Blood Pressure (BP) measurement and CO exposure

Prior to mating, each mouse was trained daily for two weeks using the Kent Scientific Tail cuff BP device (Connecticut, USA), ensuring a consistent BP reading was maintained over at least three consecutive days. Mice were then mated and BP was measured on each morning until E17.5. The mean of >5 stable and consistent measurements was taken as a true reading. BP was not measured on E8.5 -10.5, as mice were maintained in a biohazard room following their Ad injection. On E10.5 of pregnancy, the group of mice to be exposed to 250 ppm CO in ambient air were placed in a dosing chamber until E17.5, where CO levels were monitored continuously as previously described [22]. These mice were removed from the CO chamber for the daily BP measurements (∼20 min).

Urine protein: creatinine concentration

Urine was collected at baseline (E0.5-1.5) and prior to sacrifice. Mice were placed in separate sterile cages lined with sterile 96 well plates, from which urine was collected and centrifuged at 4000×g for 10 min. The supernatant was removed and stored at −80°C. Urine was diluted 1∶2 in distilled water and protein concentration was measured using a Bradford assay (Quickstart Bradford assay, Biorad Mississauga, Canada). Urine was diluted 1∶10 in distilled water and creatinine was measured using a standard picrate method (Cayman Chemicals, Michigan, USA).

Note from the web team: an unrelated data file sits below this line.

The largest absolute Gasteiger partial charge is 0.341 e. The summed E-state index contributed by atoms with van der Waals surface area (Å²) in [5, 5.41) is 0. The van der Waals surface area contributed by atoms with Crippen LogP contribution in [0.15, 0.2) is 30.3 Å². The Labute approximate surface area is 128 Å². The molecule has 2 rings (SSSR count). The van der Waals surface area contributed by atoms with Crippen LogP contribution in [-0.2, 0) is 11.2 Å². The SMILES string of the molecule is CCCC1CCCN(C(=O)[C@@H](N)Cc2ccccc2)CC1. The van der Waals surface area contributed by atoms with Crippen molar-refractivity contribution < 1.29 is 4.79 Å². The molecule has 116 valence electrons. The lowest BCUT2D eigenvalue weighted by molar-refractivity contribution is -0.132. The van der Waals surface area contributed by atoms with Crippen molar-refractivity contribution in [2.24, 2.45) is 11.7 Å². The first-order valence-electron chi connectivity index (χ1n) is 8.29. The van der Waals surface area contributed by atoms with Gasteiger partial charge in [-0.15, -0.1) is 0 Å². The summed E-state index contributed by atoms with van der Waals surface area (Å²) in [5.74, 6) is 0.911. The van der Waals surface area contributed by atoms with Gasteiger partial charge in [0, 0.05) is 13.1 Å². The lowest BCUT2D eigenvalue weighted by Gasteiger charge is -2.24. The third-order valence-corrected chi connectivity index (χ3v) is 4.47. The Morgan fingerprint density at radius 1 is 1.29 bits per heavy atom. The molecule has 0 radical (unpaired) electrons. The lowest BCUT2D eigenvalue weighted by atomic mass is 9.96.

Maternal blood collection and tests

Maternal blood was collected at early gestation as a baseline via the submandibular vein and prior to sacrifice via the retro- orbital vein. Blood CO measurements were performed using gas chromatography as previously described [22] and presented as percent carboxyhemoglobin (%COHb). Blood was centrifuged at 4000×g at 4°C for 20 min and the plasma was removed and stored at −80°C in aliquots. All plasma sFlt-1 concentrations were measured using a commercially available ELISA kit (MVR100, R&D systems, Minneapolis, MN); a 1/10 dilution (in calibrator diluent) was completed for all mouse baseline plasma, end of gestation plasma for Control ± CO and AdEV ± CO were diluted 1/10 in calibrator diluent and end of gestation plasma for AdsFlt-1 ± CO mice were diluted 1/100 in calibrator diluent.

Procedures at time of sacrifice

Maternal mice were weighed prior to sacrifice. The maternal uterine horns were excised; litter number and fetal resorptions were noted. Un- resorbed fetuses and placentas were counted and weighed.